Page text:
Citizens for Responsibility and Ethics in Washington (CREW) said phone banks encouraging Bush supporters to attend a Nader nominating convention last Saturday amounted to an illegal in-kind contribution to the Nader campaign by the Oregon Family Council and Oregon Citizens for a Sound Economy.
Bush's re-election campaign and the Oregon Republican Party were also named in the complaint for allegedly participating in the effort. The complaint alleges the groups worked together to promote Nader and siphon potential votes away from Sen. John Kerry, the presumptive Democratic presidential nominee.
I wonder what Republicans have to say about that? If they are so sure of victory, why all this?
"Look Lois, the two symbols of the Republican Party: an elephant, and a big fat white guy who is threatened by change."
PPGMD From United States of America, joined Sep 2001, 2453 posts, RR: 0 Reply 1, posted (9 years 5 months 3 weeks 3 days 5 hours ago) and read 1096 times:
Every little bit helps.
Nader can do to the Democrats, what Perot did to the Republicans in 1992. If I was handed a Nader petition, I would gladly sign it, signing it just means that I want him on the ballot not that contract that I have to vote for him. Your kidding yourself if you think that Democrats would do any differently if there was a viable 3rd party conservative candidate.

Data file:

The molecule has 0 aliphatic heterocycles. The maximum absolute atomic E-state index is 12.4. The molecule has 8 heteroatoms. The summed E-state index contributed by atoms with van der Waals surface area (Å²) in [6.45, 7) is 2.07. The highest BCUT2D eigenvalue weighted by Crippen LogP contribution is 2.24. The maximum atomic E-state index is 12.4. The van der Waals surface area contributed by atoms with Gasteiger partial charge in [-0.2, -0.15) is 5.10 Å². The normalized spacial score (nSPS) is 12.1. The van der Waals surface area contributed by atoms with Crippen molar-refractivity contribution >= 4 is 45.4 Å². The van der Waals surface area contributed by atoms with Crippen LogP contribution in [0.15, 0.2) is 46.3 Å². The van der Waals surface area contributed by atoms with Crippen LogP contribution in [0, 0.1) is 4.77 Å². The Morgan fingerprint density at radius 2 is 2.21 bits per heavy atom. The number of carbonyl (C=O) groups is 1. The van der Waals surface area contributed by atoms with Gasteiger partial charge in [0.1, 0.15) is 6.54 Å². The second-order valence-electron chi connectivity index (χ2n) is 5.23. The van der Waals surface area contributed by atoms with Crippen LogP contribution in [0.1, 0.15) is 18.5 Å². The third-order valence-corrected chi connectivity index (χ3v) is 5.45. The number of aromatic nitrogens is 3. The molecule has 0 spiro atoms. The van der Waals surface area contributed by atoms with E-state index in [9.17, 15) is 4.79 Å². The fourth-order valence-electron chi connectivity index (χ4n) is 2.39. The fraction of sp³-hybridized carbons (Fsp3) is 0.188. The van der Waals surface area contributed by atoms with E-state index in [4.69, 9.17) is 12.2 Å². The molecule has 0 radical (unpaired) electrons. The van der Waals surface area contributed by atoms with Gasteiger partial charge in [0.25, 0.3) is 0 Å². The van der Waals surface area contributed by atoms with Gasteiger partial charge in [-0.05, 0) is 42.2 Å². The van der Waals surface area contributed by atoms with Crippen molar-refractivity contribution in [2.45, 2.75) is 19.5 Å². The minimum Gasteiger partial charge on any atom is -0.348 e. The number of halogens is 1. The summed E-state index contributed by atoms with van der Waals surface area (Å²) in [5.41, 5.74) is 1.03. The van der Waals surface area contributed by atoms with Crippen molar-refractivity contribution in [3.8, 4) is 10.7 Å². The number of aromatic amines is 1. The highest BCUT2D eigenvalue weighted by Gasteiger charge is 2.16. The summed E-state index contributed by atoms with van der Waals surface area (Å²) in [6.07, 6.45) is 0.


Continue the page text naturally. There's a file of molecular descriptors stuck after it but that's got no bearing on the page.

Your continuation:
I do think that they went about it in the wrong way, they did it in a way that is possibly illegal.
QIguy24 From , joined Dec 1969, posts, RR: Reply 7, posted (9 years 5 months 3 weeks 2 days 22 hours ago) and read 1022 times:
I agree this is a redicilous aqusition.
Specially when the Democrats did exactly the same thing.
But is exactly the same thing here in Denmark. There are only 2 candidates for the Prime minister post. And that irritates me alot. Especially if you don't like any of them.
MxCtrlr From United States of America, joined Nov 2001, 2485 posts, RR: 37 Reply 8, posted (9 years 5 months 3 weeks 2 days 20 hours ago) and read 1009 times:
The reason (and there are far more than just this simple one) that an Independent Party Candidate has not succeeded yet is because they are always the "fringe" politicians. Previously, the George Wallace, Ross Perot, Pat Buchannan and Ralph Nader types are the ones we normally get for Independent Party candidates. If we had someone more mainstream, the Democrats & Republicans would be in trouble.
Also, consider the political ramifications if the White House were run by someone not controlled by either main political party!